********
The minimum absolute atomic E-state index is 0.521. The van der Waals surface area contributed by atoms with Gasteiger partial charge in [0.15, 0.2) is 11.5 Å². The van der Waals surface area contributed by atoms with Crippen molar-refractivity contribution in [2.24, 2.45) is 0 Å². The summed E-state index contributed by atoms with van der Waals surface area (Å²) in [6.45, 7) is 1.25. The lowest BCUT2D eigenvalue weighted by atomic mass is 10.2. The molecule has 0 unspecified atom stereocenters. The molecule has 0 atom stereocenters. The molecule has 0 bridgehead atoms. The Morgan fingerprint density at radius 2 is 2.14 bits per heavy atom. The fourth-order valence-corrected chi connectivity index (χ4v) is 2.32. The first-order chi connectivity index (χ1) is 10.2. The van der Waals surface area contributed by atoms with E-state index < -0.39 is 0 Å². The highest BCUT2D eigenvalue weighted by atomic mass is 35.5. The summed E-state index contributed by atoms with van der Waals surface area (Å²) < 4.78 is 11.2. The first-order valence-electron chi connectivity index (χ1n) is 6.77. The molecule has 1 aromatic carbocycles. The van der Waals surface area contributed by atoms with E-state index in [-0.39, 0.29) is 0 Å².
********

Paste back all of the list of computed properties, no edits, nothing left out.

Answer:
The minimum absolute atomic E-state index is 0.521. The van der Waals surface area contributed by atoms with Gasteiger partial charge in [0.15, 0.2) is 11.5 Å². The van der Waals surface area contributed by atoms with Crippen molar-refractivity contribution in [2.24, 2.45) is 0 Å². The summed E-state index contributed by atoms with van der Waals surface area (Å²) in [6.45, 7) is 1.25. The lowest BCUT2D eigenvalue weighted by atomic mass is 10.2. The molecule has 0 unspecified atom stereocenters. The molecule has 0 atom stereocenters. The molecule has 0 bridgehead atoms. The Morgan fingerprint density at radius 2 is 2.14 bits per heavy atom. The fourth-order valence-corrected chi connectivity index (χ4v) is 2.32. The first-order chi connectivity index (χ1) is 10.2. The van der Waals surface area contributed by atoms with E-state index < -0.39 is 0 Å². The highest BCUT2D eigenvalue weighted by atomic mass is 35.5. The summed E-state index contributed by atoms with van der Waals surface area (Å²) < 4.78 is 11.2. The first-order valence-electron chi connectivity index (χ1n) is 6.77. The molecule has 1 aromatic carbocycles. The van der Waals surface area contributed by atoms with E-state index in [-0.39, 0.29) is 0 Å².